Harold Laski profiles the British leader whose iron will galvanized Britain and saved Europe from Nazism.
London, November 30
No citizen of Great Britain with any love for his country is likely to underestimate the debt it owes to Mr. Churchill. He took over the command of its fortunes when they were at a lower ebb than at any other time since Austerlitz. Save for the support of the other members of the Commonwealth, for a year our people stood alone. After the collapse of France men stood waiting to see Britain surrender. On any showing–numbers, equipment, the power to take the initiative, skill in the art of war on land, preparation, organizing technique–the advantage was on the German side.
Labor welcomed Mr. Churchill as Premier, but for some time his accession to power aroused no enthusiasm among the cohorts of his own party; when he entered the House of Commons for a debate, the applause he received on the Tory benches was formal. Yet within a few months his energy and his courage had awakened among the people a spirit of resolution which no enemy could break. He brought a unity of heart to the nation, a determination to de rather than to surrender, which, as in the weeks of the Battle of Britain, made a Nazi victory unthinkable. To the outside world, the fate of Britain might seem to hang by a thread, to its own citizens, confidence in triumph was born in the hour when, beyond its shores, defeat seemed most inevitable.
That is Mr. Churchill’s triumph, and it is no other man’s. Admit, as he would be the first to admit, that our people, in the air and on the sea, in field and factory, achieved the impossible, it was still by reason of his consummate leadership that they achieved it. Disaster made no difference; and not since the grim days of Bonaparte had a Prime Minister so dread a tale of disasters to tell. Night after night our cities were relentlessly blitzed; day after day men and women, red-eyed with fatigue, staggered half dead to their work. There was in that year a spirit of courage and fellowship and unbreakable faith which may have been equaled in the historical record but has never been surpassed.
Mr. Churchill saw, little by little, the awakening of the world to what was at stake. He laid the foundations of that Anglo-American partnership which the treachery of Japan sealed at Pearl Harbor; he achieved on June 22, 1941, one of those supreme gestures which make man the master of his fate when, in his sonorous utterance, he wiped out at a stroke the long and miserable tale of Anglo-Soviet misunderstanding and atoned so amply for his errors of 1917-20. Persistence, faith, unremitting zeal–these he displayed in a measure that made us all forget his faults and remember only that, if we followed him, the doom of Hitler and Mussolini was not a dream for which we could ache but an event which we could fulfil.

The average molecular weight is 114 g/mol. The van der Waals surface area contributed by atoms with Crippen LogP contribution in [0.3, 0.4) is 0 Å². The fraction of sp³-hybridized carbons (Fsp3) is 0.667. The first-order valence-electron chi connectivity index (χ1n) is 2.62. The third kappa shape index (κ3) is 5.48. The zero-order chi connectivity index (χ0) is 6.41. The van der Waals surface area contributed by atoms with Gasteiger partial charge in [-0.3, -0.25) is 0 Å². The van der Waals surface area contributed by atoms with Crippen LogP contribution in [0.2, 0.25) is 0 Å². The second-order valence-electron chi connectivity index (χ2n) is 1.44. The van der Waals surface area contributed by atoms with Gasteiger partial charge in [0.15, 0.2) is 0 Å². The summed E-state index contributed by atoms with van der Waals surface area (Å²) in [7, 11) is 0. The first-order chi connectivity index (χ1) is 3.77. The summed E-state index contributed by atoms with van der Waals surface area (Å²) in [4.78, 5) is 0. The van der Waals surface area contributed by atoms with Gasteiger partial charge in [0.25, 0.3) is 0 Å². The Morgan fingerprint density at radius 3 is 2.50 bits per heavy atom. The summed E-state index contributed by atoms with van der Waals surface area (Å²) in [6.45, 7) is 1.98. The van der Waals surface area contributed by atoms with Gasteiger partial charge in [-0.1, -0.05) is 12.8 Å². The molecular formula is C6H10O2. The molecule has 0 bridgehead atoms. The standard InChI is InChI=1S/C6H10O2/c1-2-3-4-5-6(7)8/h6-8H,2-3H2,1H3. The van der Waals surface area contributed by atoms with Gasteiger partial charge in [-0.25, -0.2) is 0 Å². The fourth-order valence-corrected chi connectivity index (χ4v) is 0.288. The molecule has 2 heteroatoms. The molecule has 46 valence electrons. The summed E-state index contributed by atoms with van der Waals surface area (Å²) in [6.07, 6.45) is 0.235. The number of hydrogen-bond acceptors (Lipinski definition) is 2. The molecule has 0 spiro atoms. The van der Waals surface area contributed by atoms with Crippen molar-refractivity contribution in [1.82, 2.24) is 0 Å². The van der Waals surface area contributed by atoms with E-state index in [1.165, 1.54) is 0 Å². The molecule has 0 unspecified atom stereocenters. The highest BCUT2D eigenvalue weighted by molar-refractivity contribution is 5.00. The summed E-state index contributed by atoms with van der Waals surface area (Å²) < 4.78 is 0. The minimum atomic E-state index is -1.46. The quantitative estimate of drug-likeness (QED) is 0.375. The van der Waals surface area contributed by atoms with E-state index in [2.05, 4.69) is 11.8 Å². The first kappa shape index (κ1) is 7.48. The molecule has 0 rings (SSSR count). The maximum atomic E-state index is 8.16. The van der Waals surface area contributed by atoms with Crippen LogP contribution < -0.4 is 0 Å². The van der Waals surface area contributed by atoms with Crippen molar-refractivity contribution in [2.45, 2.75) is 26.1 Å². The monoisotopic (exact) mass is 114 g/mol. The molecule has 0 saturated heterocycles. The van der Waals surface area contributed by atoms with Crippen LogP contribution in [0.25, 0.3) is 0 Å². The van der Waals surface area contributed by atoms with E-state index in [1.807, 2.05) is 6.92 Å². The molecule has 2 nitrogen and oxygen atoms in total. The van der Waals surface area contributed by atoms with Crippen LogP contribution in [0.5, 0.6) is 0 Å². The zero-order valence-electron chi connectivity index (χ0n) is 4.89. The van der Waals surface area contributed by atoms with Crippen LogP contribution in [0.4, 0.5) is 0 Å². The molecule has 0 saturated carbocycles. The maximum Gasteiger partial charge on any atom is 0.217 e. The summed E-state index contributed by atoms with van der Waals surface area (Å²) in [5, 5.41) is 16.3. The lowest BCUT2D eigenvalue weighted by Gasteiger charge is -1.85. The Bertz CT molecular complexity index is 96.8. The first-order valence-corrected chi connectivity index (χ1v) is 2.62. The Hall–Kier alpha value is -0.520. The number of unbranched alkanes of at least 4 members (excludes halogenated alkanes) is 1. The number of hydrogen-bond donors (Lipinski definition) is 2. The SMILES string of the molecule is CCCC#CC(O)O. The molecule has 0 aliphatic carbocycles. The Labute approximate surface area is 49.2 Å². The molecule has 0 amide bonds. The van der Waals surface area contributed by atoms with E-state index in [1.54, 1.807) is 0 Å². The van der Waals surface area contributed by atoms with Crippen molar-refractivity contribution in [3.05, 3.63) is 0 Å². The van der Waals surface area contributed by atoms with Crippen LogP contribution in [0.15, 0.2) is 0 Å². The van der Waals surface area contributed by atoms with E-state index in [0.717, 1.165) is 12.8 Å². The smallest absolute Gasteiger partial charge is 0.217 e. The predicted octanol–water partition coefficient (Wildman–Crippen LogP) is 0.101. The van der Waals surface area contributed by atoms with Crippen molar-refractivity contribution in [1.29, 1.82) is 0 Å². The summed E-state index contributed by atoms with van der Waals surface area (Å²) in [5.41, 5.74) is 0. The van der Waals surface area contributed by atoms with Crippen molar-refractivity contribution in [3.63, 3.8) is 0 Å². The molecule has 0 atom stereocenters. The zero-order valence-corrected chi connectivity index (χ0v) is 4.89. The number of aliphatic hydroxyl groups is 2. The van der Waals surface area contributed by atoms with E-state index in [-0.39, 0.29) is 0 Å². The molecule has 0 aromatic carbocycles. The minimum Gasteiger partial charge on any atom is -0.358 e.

I do not underestimate the debt we all owe to the Russian people and, not less, to the iron will of its inflexible leader. I measure with a humble gratitude the contribution, first in resources and then in men, of the United States, and the degree in which the foresight and magnanimity of their President made their mobilization both possible and effective. If anyone says that we have bought time with millions of Russian lives in one theater of war and with millions of Chinese lives in another, I respectfully assent. If I am asked to agree that without Stalin and Chiang Kai-shek, without Franklin Roosevelt, and, if I may so phrase it, without the spirit which has come to the common peoples from a tradition as old as Pericles–if I am asked to agree that without these Winston Churchill would have failed and Hitler and his gangsters would have bestridden a beaten London as they bestrode a beaten Paris, I assent at once. But I assent adding–and as an Englishman adding with pride–that he did not need to hear the call of their voices; rather, in a long and bitter campaign, it was Mr. Churchill who called upon them, in speeches that have become a part of the imperishable testament of British freedom, to take their stand by his side. It is his glory that he understood the challenge of the enemy, and did not shrink from the battle implied in that challenge, when others sought to pretend that they could discern in the savage nightmare of a gangster’s barbarism the principles of a creative compromise. When the last word is said against Mr. Churchill, this can always be said in his behalf, that from 1933 there was never a moment when he was willing to betray by pretense what we all knew was a cause entitled to demand all that we have and are.